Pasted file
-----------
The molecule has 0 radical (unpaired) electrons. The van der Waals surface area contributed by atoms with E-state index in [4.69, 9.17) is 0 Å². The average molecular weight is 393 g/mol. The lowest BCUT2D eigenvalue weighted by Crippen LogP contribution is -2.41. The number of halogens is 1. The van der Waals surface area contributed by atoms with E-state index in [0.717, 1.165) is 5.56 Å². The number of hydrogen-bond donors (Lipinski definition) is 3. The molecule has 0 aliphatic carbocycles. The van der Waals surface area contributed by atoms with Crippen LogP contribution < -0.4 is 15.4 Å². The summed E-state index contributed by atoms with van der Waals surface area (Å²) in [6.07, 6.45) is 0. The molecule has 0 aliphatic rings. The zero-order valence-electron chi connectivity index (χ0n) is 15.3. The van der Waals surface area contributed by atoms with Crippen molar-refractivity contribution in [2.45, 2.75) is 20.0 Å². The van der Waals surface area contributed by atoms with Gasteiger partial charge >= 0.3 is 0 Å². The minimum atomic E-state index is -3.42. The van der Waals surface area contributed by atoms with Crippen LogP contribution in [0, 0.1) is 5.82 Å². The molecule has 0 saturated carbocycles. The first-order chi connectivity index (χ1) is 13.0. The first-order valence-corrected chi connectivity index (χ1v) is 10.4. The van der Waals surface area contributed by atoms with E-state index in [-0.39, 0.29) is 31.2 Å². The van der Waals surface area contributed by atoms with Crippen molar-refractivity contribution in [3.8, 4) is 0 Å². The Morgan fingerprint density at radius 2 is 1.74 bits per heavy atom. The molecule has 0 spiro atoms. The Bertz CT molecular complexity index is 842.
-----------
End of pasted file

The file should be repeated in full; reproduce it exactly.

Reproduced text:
The molecule has 0 radical (unpaired) electrons. The van der Waals surface area contributed by atoms with E-state index in [4.69, 9.17) is 0 Å². The average molecular weight is 393 g/mol. The lowest BCUT2D eigenvalue weighted by Crippen LogP contribution is -2.41. The number of halogens is 1. The van der Waals surface area contributed by atoms with E-state index in [0.717, 1.165) is 5.56 Å². The number of hydrogen-bond donors (Lipinski definition) is 3. The molecule has 0 aliphatic carbocycles. The van der Waals surface area contributed by atoms with Crippen LogP contribution < -0.4 is 15.4 Å². The summed E-state index contributed by atoms with van der Waals surface area (Å²) in [6.07, 6.45) is 0. The molecule has 0 aliphatic rings. The zero-order valence-electron chi connectivity index (χ0n) is 15.3. The van der Waals surface area contributed by atoms with Crippen molar-refractivity contribution in [2.45, 2.75) is 20.0 Å². The van der Waals surface area contributed by atoms with Gasteiger partial charge >= 0.3 is 0 Å². The minimum atomic E-state index is -3.42. The van der Waals surface area contributed by atoms with Crippen LogP contribution in [0, 0.1) is 5.82 Å². The molecule has 0 saturated carbocycles. The first-order chi connectivity index (χ1) is 13.0. The first-order valence-corrected chi connectivity index (χ1v) is 10.4. The van der Waals surface area contributed by atoms with E-state index in [-0.39, 0.29) is 31.2 Å². The van der Waals surface area contributed by atoms with Crippen molar-refractivity contribution in [3.8, 4) is 0 Å². The Morgan fingerprint density at radius 2 is 1.74 bits per heavy atom. The molecule has 0 spiro atoms. The Bertz CT molecular complexity index is 842.